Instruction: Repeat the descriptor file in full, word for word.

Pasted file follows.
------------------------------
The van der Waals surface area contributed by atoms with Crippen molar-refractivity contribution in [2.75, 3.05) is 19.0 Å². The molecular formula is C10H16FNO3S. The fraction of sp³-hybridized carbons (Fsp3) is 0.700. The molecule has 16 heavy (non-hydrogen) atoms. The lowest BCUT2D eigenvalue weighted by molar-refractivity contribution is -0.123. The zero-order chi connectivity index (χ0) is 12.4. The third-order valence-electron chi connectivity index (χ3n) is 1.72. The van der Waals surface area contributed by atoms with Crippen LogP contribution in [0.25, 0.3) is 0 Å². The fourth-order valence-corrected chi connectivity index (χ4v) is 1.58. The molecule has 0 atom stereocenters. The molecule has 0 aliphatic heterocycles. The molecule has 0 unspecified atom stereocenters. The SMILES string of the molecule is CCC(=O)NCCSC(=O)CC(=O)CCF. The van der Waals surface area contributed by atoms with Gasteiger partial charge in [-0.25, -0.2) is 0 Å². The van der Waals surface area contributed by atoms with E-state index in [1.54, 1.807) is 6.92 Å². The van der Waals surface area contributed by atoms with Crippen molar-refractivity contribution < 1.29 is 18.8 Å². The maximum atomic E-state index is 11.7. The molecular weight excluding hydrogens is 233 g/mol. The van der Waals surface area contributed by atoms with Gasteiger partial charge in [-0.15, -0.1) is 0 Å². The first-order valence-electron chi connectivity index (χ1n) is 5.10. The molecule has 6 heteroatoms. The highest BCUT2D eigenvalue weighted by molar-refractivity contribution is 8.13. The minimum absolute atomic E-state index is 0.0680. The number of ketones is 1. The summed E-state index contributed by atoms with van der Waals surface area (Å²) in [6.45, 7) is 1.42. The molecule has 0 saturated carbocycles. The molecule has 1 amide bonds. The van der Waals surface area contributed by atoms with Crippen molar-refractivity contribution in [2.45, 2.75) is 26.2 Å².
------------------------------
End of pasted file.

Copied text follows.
The van der Waals surface area contributed by atoms with Crippen molar-refractivity contribution in [2.75, 3.05) is 19.0 Å². The molecular formula is C10H16FNO3S. The fraction of sp³-hybridized carbons (Fsp3) is 0.700. The molecule has 16 heavy (non-hydrogen) atoms. The lowest BCUT2D eigenvalue weighted by molar-refractivity contribution is -0.123. The zero-order chi connectivity index (χ0) is 12.4. The third-order valence-electron chi connectivity index (χ3n) is 1.72. The van der Waals surface area contributed by atoms with Crippen LogP contribution in [0.25, 0.3) is 0 Å². The fourth-order valence-corrected chi connectivity index (χ4v) is 1.58. The molecule has 0 atom stereocenters. The molecule has 0 aliphatic heterocycles. The molecule has 0 unspecified atom stereocenters. The SMILES string of the molecule is CCC(=O)NCCSC(=O)CC(=O)CCF. The van der Waals surface area contributed by atoms with Gasteiger partial charge in [-0.25, -0.2) is 0 Å². The van der Waals surface area contributed by atoms with E-state index in [1.54, 1.807) is 6.92 Å². The van der Waals surface area contributed by atoms with Crippen molar-refractivity contribution < 1.29 is 18.8 Å². The maximum atomic E-state index is 11.7. The molecular weight excluding hydrogens is 233 g/mol. The van der Waals surface area contributed by atoms with Gasteiger partial charge in [-0.15, -0.1) is 0 Å². The first-order valence-electron chi connectivity index (χ1n) is 5.10. The molecule has 6 heteroatoms. The highest BCUT2D eigenvalue weighted by molar-refractivity contribution is 8.13. The minimum absolute atomic E-state index is 0.0680. The number of ketones is 1. The summed E-state index contributed by atoms with van der Waals surface area (Å²) in [6.45, 7) is 1.42. The molecule has 0 saturated carbocycles. The molecule has 1 amide bonds. The van der Waals surface area contributed by atoms with Crippen molar-refractivity contribution in [2.45, 2.75) is 26.2 Å².